Greek Prime Minister Antonis Samaras said the May 25 elections for the European Parliament are not a referendum on his government but said he fears his New Democracy Conservatives could still lose accidentally.
The elections coincide with the second round run-off for Greek municipalities that decide some key races, including the mayors of Athens and Piraeus, but the focus is on whether the major opposition Coalition of the Radical Left (SYRIZA) can win big enough in the Battle for Brussels to bring down the coalition that includes the PASOK Socialists.
“It would be a mistake to allow the European election [results] create instability, because instability can have unchecked consequences,” Samaras said in an interview with Ethnos newspaper.
“It took many sacrifices to get Greece back on its feet. But it would take an ‘accident’ or an unwise vote at the polls to let everything go to waste and send us back to where we where four years ago,” Samaras said.
Despite that fear, he insisted the EU elections are not a contest of whether voters will repudiate the government for imposing harsh austerity measures on orders of international lenders.
SYRIZA leader Alexis Tsipras said he believes his party will win by such a margin that it will lead to snap elections before the government’s term runs out in 2016.
PASOK chief Evangelos Venizelos, who is serving as Samaras’ Deputy Premier/Foreign Minister, tied his party to the new center-left alliance Elia, (Olive Tree) after the Socialists fell to 3-5 percent in polls for backing continued pay cuts, tax hikes, slashed pensions and worker firings it began in a previous administration.
Venizelos is under siege in the party and he warned a poor showing in the elections could bring down the government with PASOK critics sniping at him, and likely challenges to his leadership.
With polls showing SYRIZA leading the EU race by about 2.5 percent, Samaras stepped up his verbal assaults on the Leftists and Tsipras, who has said if he comes to power he would revise the terms of 240 billion euros ($330.7 billion) in two bailouts from the Troika of the European Union-International Monetary Fund-European Central Bank (EU-IMF-ECB) or default, likely taking Greece out of the Eurozone.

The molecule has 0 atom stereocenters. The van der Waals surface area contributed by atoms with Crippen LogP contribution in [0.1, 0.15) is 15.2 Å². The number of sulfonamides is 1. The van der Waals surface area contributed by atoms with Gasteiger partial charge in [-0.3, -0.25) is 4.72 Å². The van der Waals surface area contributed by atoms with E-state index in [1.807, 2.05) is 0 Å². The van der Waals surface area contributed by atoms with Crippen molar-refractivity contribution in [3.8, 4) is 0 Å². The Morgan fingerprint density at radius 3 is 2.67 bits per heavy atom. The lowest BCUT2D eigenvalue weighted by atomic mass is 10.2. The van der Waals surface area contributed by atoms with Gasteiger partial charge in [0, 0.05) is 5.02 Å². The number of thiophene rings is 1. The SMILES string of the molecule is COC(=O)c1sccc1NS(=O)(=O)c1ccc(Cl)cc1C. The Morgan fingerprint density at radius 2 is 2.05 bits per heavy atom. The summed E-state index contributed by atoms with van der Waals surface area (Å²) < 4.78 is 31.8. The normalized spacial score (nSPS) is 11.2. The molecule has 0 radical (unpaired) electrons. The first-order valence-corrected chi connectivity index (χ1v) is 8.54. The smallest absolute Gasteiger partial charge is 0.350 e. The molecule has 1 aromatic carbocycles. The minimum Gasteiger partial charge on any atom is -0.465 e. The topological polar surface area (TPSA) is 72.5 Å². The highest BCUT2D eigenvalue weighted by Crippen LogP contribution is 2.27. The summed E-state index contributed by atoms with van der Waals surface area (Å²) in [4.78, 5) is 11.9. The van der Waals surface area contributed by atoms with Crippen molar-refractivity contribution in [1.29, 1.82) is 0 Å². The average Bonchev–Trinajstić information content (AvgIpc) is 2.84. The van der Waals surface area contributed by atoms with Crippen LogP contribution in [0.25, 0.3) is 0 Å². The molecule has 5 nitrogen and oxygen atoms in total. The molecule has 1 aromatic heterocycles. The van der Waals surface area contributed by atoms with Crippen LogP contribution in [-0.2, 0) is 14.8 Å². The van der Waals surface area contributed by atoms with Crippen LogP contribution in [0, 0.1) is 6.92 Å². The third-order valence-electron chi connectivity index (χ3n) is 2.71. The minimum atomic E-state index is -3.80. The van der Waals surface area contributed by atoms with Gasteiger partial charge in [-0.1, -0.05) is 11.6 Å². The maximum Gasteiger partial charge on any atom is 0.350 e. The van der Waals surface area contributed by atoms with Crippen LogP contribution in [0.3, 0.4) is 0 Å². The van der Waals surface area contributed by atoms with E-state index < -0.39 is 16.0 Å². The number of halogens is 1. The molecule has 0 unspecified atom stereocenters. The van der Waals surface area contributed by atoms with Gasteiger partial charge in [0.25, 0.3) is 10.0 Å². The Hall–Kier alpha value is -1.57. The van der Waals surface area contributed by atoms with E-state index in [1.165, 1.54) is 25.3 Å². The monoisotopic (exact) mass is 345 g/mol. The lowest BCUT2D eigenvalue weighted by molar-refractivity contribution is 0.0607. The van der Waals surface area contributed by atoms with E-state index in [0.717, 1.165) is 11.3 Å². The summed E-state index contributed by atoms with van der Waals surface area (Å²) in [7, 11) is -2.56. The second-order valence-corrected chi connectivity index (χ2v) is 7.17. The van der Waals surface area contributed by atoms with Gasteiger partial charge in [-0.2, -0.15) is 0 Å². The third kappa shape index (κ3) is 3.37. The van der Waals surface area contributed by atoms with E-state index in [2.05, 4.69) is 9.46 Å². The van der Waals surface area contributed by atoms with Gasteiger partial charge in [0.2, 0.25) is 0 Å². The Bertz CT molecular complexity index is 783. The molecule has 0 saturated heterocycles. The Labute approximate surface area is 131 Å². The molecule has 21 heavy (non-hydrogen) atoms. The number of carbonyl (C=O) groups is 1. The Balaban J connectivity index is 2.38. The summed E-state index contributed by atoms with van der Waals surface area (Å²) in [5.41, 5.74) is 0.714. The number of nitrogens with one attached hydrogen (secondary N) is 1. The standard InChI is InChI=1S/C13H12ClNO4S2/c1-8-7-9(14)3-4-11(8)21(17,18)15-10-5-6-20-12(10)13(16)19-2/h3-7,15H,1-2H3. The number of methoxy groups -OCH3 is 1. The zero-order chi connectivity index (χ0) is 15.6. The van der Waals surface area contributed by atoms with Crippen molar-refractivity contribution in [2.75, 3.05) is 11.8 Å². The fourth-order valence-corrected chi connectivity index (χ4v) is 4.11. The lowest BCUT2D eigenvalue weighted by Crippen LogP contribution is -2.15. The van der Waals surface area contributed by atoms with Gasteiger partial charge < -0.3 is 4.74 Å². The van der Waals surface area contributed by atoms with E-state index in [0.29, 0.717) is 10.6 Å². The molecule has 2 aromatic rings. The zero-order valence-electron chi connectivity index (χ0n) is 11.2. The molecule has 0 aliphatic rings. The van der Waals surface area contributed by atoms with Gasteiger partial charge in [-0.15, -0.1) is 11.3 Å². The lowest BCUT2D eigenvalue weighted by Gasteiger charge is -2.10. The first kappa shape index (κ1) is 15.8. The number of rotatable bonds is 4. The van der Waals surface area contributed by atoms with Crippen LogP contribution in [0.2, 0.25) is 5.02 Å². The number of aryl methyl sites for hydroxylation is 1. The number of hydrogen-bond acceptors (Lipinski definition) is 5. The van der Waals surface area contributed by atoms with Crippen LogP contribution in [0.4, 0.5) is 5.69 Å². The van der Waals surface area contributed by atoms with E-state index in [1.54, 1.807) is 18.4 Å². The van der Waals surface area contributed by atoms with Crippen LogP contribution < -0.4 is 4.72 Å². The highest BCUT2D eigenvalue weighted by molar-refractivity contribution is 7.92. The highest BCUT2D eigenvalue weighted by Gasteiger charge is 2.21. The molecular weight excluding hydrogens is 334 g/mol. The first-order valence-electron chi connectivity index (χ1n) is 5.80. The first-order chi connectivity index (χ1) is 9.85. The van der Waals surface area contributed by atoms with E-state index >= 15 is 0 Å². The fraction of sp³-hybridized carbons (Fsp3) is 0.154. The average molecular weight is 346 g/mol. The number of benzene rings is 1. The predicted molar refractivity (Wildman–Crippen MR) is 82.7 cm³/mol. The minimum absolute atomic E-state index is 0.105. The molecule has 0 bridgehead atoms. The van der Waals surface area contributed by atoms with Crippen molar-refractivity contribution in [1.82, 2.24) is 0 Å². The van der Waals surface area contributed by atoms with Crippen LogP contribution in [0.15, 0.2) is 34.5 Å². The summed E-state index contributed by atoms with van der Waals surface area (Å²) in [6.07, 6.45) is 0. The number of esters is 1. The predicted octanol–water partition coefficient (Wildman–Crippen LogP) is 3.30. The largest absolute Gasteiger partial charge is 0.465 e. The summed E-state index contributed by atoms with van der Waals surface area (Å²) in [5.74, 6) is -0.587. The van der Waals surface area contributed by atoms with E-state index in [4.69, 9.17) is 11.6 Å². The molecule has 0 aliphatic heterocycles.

Samaras said that would destroy what he said is the country’s coming recovery from a crushing economic crisis and political stability he said his coalition brings although New Democracy and PASOK helped create a fiscal fiasco with wild overspending and unchecked patronage for decades.
“Some people out there say they will shred the bailout agreements but they don’t know how. They say they’ll raise salaries with money that doesn’t exist. They don’t say where they will find it, they don’t say from whom they will borrow, because there is nobody that will lend it to us,” Samaras told Ethnos.
A Public Issue survey for Efimerida ton Syntakton newspaper put the Leftists at 30 percent against 27.5 percent for the Conservatives.
The center-left Olive Tree (Elia) alliance came in third at 8.5 percent, followed by the neo-fascist Golden Dawn with 8 percent. The Communist Party (KKE) and centrist newcomers To Potami (The River) were both at 6.5 percent. The right-wing, anti-bailout Independent Greeks party had 3 percent and Democratic Left (DIMAR) on 2.5 percent.
A Metron Analysis poll for Antenna TV also put SYRIZA first with 24.2 percent and ND second at 21 percent. The poll showed To Potami with 6.8 percent, Golden Dawn, 6.7 percent; Elia,6.5 percent; and KKE 3.2 percent. The Independent Greeks were 2.8 percent and DIMAR 2 percent.